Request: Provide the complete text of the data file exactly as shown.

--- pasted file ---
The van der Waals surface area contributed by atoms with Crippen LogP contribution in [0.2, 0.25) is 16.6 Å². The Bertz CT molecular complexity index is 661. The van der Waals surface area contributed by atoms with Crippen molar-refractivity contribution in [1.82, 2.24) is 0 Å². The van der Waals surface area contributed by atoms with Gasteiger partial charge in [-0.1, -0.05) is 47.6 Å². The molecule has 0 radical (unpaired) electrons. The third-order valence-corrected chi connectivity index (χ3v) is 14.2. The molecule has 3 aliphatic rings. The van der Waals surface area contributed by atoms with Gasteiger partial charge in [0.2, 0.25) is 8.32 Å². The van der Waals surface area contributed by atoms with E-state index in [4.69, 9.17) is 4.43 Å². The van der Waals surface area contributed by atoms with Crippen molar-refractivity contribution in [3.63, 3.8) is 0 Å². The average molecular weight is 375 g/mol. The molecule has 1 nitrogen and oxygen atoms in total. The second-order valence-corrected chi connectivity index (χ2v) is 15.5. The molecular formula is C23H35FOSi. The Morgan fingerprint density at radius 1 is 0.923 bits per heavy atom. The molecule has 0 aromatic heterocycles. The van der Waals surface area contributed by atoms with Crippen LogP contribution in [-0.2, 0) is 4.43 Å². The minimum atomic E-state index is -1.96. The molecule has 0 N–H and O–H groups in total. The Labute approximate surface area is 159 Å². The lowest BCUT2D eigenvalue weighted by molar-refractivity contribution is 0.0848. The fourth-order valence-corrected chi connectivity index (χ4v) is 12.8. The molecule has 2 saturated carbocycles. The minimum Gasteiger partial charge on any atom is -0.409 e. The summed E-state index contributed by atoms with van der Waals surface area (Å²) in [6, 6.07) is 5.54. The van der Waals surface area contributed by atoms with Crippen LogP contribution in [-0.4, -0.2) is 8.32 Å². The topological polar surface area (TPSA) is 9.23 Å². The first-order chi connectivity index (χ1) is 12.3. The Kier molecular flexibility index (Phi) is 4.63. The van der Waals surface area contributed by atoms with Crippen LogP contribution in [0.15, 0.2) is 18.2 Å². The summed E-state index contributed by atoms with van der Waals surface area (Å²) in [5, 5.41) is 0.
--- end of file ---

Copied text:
The van der Waals surface area contributed by atoms with Crippen LogP contribution in [0.2, 0.25) is 16.6 Å². The Bertz CT molecular complexity index is 661. The van der Waals surface area contributed by atoms with Crippen molar-refractivity contribution in [1.82, 2.24) is 0 Å². The van der Waals surface area contributed by atoms with Gasteiger partial charge in [-0.1, -0.05) is 47.6 Å². The molecule has 0 radical (unpaired) electrons. The third-order valence-corrected chi connectivity index (χ3v) is 14.2. The molecule has 3 aliphatic rings. The van der Waals surface area contributed by atoms with Gasteiger partial charge in [0.2, 0.25) is 8.32 Å². The van der Waals surface area contributed by atoms with E-state index in [4.69, 9.17) is 4.43 Å². The van der Waals surface area contributed by atoms with Crippen molar-refractivity contribution in [3.63, 3.8) is 0 Å². The average molecular weight is 375 g/mol. The molecule has 1 nitrogen and oxygen atoms in total. The second-order valence-corrected chi connectivity index (χ2v) is 15.5. The molecular formula is C23H35FOSi. The Morgan fingerprint density at radius 1 is 0.923 bits per heavy atom. The molecule has 0 aromatic heterocycles. The van der Waals surface area contributed by atoms with Crippen LogP contribution in [-0.2, 0) is 4.43 Å². The minimum atomic E-state index is -1.96. The molecule has 0 N–H and O–H groups in total. The Labute approximate surface area is 159 Å². The lowest BCUT2D eigenvalue weighted by molar-refractivity contribution is 0.0848. The fourth-order valence-corrected chi connectivity index (χ4v) is 12.8. The molecule has 2 saturated carbocycles. The minimum Gasteiger partial charge on any atom is -0.409 e. The summed E-state index contributed by atoms with van der Waals surface area (Å²) in [6, 6.07) is 5.54. The van der Waals surface area contributed by atoms with Crippen LogP contribution in [-0.4, -0.2) is 8.32 Å². The topological polar surface area (TPSA) is 9.23 Å². The first-order chi connectivity index (χ1) is 12.3. The Kier molecular flexibility index (Phi) is 4.63. The van der Waals surface area contributed by atoms with Crippen LogP contribution in [0.15, 0.2) is 18.2 Å². The summed E-state index contributed by atoms with van der Waals surface area (Å²) in [5, 5.41) is 0.